|Image Graphic designed by Sandra Lopez|
In college a group of four young men establish a tradition: every year, they come together for a week-long trip in search of adventure and distraction. They travel around the world to go hiking, biking, or kayaking. They call it their Man Mission, a sacred ritual dedicated to new experiences and friendship.
In the course of their travels, they hitch a ride with drug dealers in New Zealand, down kava shots on Fijian beaches, come face-to-face with a roaring lion in South Africa, luxuriate in a resort intended only for Vietnamese Communist officials, trek to Machu Picchu, and go ice climbing in Iceland.
Over the years, they all get married, start families, establish careers, and do all the stuff upright men are supposed to do. But when the challenges of real life come into conflict with the perfect lives they are supposed to be living, the yearly Man Mission becomes more than an annual getaway. It's a source of stability and a place to find redemption.
Part travel narrative and part roman à clef, this novel follows four regular guys as they find adventure together, and seek meaning and purpose, in a world where the traditional rules of "being a man" are no longer clear.
Available on Amazon
Imagine venturing on a trip each year to an exotic location and experiment.
“Dull entry-level work was the way to start” and it led to the creation of the Man Mission.
Sam, Daniel, Alec, and Eytan were friends since the beginning of time. Even though jobs and family got in the way, they never strayed from their friendship, which is why they always went on an adventurous trip each and every year.
“We were living life, doing guy things, and being real men.” (LOC 228)
“Ego mixed with adrenaline will drive men to do crazy things.” (LOC 303)
This epic journey was well-written and thought-provoking. It was an exhilarating reminder of why I aspire and continue my own travels, not just being “tied to the clock and hourly billings.”
As the years progressed and the men settled more into jobs, marriage, and family, the trips were more challenging to take, especially with nagging wives on your a#s. The ruggedness of these excursions weren’t always too appealing, but the author certainly expressed them with synthetic wit and inept humor. Story was a brotherly bond through manly idiotic excursions.
Also, the narrative awkwardly skips back and forth, causing slight confusion regarding the proper order of events. Scenes abruptly cut off and then go to another part in time, which was unsettling to me.
An intense adventure of soul-searching and brotherhood. It was just men trying to be men and do some stupid things.
My rating: 3 stars
Late in the second afternoon of our safari, when the sun had dropped below the horizon and we had already begun to make our way back to camp, the jeep’s radio crackled to life.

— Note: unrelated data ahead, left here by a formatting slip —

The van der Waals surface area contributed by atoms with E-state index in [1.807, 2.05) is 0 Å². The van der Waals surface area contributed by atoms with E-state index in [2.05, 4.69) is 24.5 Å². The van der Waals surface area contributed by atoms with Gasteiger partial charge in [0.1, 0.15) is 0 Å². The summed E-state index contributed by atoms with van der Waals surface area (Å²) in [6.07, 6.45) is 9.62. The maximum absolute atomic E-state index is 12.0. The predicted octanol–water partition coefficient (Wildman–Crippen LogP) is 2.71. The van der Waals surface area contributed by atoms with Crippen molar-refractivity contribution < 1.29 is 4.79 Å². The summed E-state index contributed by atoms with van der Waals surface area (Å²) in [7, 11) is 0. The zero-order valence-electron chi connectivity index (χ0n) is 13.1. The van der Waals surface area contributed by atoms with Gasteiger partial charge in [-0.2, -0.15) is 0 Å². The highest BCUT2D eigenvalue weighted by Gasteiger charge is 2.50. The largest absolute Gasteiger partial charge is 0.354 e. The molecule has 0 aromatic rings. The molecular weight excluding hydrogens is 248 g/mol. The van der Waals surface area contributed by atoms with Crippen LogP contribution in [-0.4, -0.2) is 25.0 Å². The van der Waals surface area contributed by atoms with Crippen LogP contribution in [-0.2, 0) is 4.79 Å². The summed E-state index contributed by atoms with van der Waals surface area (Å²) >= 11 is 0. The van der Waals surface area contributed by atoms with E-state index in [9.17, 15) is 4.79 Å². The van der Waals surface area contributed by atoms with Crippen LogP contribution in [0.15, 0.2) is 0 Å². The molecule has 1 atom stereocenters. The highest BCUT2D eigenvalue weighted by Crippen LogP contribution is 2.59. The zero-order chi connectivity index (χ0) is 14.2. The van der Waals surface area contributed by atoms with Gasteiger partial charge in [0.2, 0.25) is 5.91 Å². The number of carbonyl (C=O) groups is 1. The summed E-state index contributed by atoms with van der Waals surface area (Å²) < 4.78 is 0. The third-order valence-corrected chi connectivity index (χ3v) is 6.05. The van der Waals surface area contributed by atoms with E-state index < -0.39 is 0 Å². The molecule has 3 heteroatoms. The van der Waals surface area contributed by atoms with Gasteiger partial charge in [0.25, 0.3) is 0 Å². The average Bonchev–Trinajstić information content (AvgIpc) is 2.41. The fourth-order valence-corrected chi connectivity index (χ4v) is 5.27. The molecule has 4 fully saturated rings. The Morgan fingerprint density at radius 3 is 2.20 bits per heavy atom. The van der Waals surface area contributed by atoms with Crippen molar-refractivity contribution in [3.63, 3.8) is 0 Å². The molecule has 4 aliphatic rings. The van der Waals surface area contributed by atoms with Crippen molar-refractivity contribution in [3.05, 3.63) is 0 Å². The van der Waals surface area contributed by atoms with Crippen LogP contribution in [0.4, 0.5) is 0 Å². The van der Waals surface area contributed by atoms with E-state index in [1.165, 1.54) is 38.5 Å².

Philemon cocked his head as he listened to the news and then nodded—one of the other drivers had spotted lions on the move. It was a viewing opportunity not to be missed, so he immediately spun the jeep around and set off at pace into the gathering darkness.
Ten minutes later we came to an unpaved dirt track. Two jeeps were already there, parked on the short grass to the side. Their headlights were on, creating a crescent of light in which a pride of lions was basking.
Closest to the jeeps was a big male. He had a shaggy mane, and was lying on the ground. Four lithe females had arranged themselves behind him, and behind them, a dozen or so cubs rolled about in the dirt. It was a distinctly human scene: a family enjoying time together in their living room.
The last of the light faded. The lionesses stood, stretched lazily, and sauntered off down the bush track. The cubs immediately stopped their playing and followed. Eventually Big Daddy roused himself, got to his feet, and padded off after his clan, too.
We followed slowly in convoy, the headlights of the three jeeps illuminating the procession of lions ahead. The cubs appeared entirely indifferent to our presence. But their moms kept guard, occasionally letting out a low, grumbly roar to remind their little ones, and us, who was in charge.
After some time, the lion procession came to a halt. Our convoy stopped a few feet behind. In the sudden stillness, I noticed that somewhere along the way the big male lion had disappeared. I asked Philemon where that lion had gone.
“He has probably gone into the bush to hunt. It’s the man’s job,” Philemon replied. “But beware—sometimes the male lions get bored, and then they will circle back through the bush and sneak up on the jeep!”